Warming waters and a series of dams are making the grueling migration of the Chinook salmon even more deadly — and threatening dozens of other species.
September 16, 2019
By Jim Robbins
North Fork, Idaho — The Middle Fork of the Salmon River, one of the wildest rivers in the contiguous United States, is prime fish habitat. Cold, clear waters from melting snow tumble out of the Salmon River Mountains and into the boulder-strewn river, which is federally protected.
The last of the spawning spring-summer Chinook salmon arrived here in June after a herculean 800-mile upstream swim. Now the big fish — which can weigh up to 30 pounds — are finishing their courtship rituals. Next year there will be a new generation of Chinook.
In spite of this pristine 112-mile-long mountain refuge, the fish that have returned here to reproduce and then die for countless generations are in deep trouble.
Some 45,000 to 50,000 spring-summer Chinook spawned here in the 1950s. These days, the average is about 1,500 fish, and declining. And not just here: Native fish are in free-fall throughout the Columbia River basin, a situation so dire that many groups are urging the removal of four large dams to keep the fish from being lost.
“The Columbia River was once the most productive wild Chinook habitat in the world,” said Russ Thurow, a fisheries research scientist with the Forest Service’s Rocky Mountain Research Station.
Standing alongside the Salmon River in Idaho, Mr. Thurow considered the prospect that the fish he had spent most of his life studying could disappear. “It’s hard to say, but now these fish have maybe four generations left before they are gone,” he said. “Maybe 20 years.”
Thirteen species of salmon and steelhead trout are listed as threatened or endangered in the Columbia basin, an area that includes parts of Idaho, Oregon, Washington, Montana and British Columbia. Salmon are a keystone species in this region, critical as a food source for animals from bears to eagles to insects.
That group of beneficiaries includes an endangere
d population of orcas, or killer whales, along the West Coast that survive by eating Chinook in the winter and spring, up to 30 a day.
Many experts believe the orcas are starving in large part because of the decline of wild salmon. This year alone, their number has dropped from 76 to 73, alarming conservationists and scientists. Last year, an orca mother carried a dead calf for 17 days on her back. She was presumed to be grieving.
“The best thing you could do to get more spring Chinook for the orcas is to remove those four lower dams,” said Don Chapman, a retired fisheries scientist who worked as a consultant to the hydropower industry and defended the dams and mitigation efforts.
He has since changed his mind about the dams: “They kill too many juveniles going downstream and some adults going back.”
Salmon are swimming in warming waters, with uncertain consequences, according to a recent study. Breaching the dams also would help keep water temperatures cooler as the climate changes, Dr. Chapman said.
Chinook, or king salmon, are huge, powerful fish, the largest member of the salmon family in North America. Spring-summer Chinook make an epic migration thousands of miles through the Columbia River to the waters surrounding Alaska’s Aleutian Islands, and then back to the high elevations of the Rocky Mountains.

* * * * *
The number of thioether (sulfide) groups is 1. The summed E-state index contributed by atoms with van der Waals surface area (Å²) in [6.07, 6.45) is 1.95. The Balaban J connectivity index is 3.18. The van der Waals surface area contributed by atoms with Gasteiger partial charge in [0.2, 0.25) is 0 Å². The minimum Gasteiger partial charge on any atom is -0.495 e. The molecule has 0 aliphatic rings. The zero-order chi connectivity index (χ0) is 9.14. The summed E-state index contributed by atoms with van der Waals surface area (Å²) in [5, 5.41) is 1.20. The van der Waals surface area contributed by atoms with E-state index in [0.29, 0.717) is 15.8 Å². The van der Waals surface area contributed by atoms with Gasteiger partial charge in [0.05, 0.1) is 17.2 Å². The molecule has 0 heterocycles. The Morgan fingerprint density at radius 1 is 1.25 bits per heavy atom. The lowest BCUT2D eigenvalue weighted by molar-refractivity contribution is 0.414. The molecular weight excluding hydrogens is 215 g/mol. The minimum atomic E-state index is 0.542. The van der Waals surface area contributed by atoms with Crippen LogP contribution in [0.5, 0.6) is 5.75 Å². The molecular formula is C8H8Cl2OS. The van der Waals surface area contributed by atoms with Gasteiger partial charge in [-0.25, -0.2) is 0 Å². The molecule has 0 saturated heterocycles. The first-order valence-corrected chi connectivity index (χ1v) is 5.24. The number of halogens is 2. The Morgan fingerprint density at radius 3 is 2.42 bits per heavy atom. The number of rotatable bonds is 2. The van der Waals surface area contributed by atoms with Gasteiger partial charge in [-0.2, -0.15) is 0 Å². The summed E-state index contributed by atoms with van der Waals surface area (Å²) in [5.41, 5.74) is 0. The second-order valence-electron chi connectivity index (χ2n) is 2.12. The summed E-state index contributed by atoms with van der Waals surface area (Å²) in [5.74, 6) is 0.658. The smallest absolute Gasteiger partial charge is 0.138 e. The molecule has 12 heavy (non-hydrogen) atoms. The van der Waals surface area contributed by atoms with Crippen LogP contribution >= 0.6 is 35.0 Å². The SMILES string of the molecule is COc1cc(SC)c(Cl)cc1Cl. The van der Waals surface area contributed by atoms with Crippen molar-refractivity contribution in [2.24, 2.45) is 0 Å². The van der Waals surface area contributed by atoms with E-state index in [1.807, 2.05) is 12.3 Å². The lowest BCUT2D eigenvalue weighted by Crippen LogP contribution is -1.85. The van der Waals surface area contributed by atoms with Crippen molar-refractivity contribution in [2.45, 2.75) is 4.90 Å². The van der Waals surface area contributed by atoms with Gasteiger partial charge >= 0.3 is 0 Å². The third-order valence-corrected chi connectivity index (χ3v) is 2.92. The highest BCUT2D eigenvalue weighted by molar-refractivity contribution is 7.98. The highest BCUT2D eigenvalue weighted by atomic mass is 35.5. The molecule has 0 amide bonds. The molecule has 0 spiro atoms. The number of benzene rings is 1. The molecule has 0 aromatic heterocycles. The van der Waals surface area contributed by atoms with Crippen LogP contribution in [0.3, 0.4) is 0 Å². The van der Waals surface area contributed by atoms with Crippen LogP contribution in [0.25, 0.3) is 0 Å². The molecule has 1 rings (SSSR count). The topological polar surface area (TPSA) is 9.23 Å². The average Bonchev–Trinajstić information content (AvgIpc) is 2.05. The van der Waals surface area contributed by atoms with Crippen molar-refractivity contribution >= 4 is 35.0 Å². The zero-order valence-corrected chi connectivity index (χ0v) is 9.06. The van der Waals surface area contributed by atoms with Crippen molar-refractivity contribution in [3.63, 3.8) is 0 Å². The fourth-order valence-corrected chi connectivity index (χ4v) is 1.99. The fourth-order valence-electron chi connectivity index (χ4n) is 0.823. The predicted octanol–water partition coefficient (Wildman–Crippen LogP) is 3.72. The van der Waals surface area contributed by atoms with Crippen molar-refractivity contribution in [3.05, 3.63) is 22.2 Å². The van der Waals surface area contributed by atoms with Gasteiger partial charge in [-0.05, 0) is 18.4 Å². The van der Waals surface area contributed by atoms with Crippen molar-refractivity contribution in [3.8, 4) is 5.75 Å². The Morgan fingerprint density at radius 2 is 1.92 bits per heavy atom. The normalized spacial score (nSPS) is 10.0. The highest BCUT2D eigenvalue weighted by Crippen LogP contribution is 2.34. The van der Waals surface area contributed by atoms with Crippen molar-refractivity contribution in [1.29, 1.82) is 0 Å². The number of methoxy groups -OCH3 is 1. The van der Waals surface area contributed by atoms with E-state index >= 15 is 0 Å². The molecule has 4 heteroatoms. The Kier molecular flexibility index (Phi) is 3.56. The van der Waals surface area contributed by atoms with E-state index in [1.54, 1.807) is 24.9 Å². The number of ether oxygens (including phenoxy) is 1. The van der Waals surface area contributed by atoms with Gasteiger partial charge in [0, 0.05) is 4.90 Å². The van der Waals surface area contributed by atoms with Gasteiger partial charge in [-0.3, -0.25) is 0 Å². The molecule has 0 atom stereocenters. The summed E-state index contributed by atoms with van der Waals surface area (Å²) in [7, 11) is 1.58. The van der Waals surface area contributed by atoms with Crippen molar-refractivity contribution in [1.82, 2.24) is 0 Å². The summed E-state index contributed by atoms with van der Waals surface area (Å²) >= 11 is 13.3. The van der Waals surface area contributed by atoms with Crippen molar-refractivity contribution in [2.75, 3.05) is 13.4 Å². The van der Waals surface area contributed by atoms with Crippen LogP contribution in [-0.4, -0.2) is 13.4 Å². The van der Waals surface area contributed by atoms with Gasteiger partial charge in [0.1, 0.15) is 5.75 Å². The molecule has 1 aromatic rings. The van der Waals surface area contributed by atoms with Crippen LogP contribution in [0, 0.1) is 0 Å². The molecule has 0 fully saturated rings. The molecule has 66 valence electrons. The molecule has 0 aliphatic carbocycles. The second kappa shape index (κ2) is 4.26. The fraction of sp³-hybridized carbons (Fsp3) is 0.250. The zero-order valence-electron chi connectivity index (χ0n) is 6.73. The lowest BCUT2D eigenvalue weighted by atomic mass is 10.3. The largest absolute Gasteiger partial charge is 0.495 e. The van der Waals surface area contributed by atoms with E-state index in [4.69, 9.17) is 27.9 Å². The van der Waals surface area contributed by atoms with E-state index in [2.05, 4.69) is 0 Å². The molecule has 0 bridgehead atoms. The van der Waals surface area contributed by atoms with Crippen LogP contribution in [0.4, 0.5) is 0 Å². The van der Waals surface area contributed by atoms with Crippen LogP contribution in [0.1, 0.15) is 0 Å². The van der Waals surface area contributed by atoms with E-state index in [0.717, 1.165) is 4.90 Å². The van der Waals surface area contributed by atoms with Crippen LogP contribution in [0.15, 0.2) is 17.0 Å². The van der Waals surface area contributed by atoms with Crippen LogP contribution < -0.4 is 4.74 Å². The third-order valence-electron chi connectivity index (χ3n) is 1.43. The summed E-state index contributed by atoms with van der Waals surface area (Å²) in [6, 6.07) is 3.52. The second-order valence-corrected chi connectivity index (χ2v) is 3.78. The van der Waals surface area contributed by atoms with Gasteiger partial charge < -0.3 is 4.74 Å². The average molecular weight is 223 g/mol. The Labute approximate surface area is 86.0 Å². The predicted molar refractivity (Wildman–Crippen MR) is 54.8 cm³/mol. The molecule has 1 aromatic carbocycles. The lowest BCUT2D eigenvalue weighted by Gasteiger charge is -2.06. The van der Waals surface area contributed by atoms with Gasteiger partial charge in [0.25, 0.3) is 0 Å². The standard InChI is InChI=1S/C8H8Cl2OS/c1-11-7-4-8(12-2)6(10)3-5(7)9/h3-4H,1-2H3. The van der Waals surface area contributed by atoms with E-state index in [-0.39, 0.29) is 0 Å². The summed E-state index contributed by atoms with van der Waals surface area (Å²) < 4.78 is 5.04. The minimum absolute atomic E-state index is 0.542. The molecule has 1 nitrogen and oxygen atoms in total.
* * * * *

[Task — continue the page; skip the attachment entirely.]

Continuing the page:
Before the 20th century, some 10 million to 16 million adult salmon and steelhead trout are thought to have returned annually to the Columbia River system. The current return of wild fish is 2 percent of that, by some estimates.
While farming, logging and especially the commercial harvest of salmon in the early 20th century all took a toll, the single greatest impact on wild fish comes from eight large dams — four on the Columbia and four on the Snake River, a major tributary.
The four Snake River dams are used primarily to create reservoirs for the barging of Idaho’s wheat to ports. But the dams raise water temperatures and block travel migration routes, increasing fish mortality.
Climate change also has raised both river and ocean water temperatures, which can be deadly to fish. In 2015, for example, unusually warm water killed an estimated 250,000 sockeye salmon.
For decades, experts have tried to ameliorate the loss of the Columbia’s wild fish by installing ladders that allow the fish to swim around the dams, and by placing them in barges and trucks for transport around the dams. The massive efforts have not stemmed the decline, despite the fact that more than $16 billion has been spent on recovery over the last several decades.
Now most scientists come down on the side of removing the dams. Last fall, orca researchers urged Gov. Jay Inslee of Washington and the Southern Resident Orca Task Force, a state government panel, to begin removing the four dams on the Snake River to aid the starving whales.
“Put simply, orca need more Chinook salmon available on a year-round basis, as quickly as possible,” they wrote, calling the removals “vital to ensure orca survival.”
The federal agencies responsible for managing fisheries on the Columbia, though, maintain that removing the Snake River dams is not critical to the survival of salmon and that hatchery-reared fish have made up for the loss of the river’s wild fish for the orcas.
The southern resident killer whales “do not distinguish between hatchery and wild fish,” the Northwest Fisheries Science Center, part of the National Oceanic and Atmospheric Administration, said in a statement.
The National Marine Fisheries Service has proposed killing more than 1,100 sea lions along the Columbia River because they eat salmon as they gather to spawn.
Those who want to keep the dams point to changing ocean conditions as a major factor in the decline of the salmon. Water temperatures have been unusually warm in recent years, which reduces salmon food sources. Federal officials just announced that the marine heat wave has returned this year.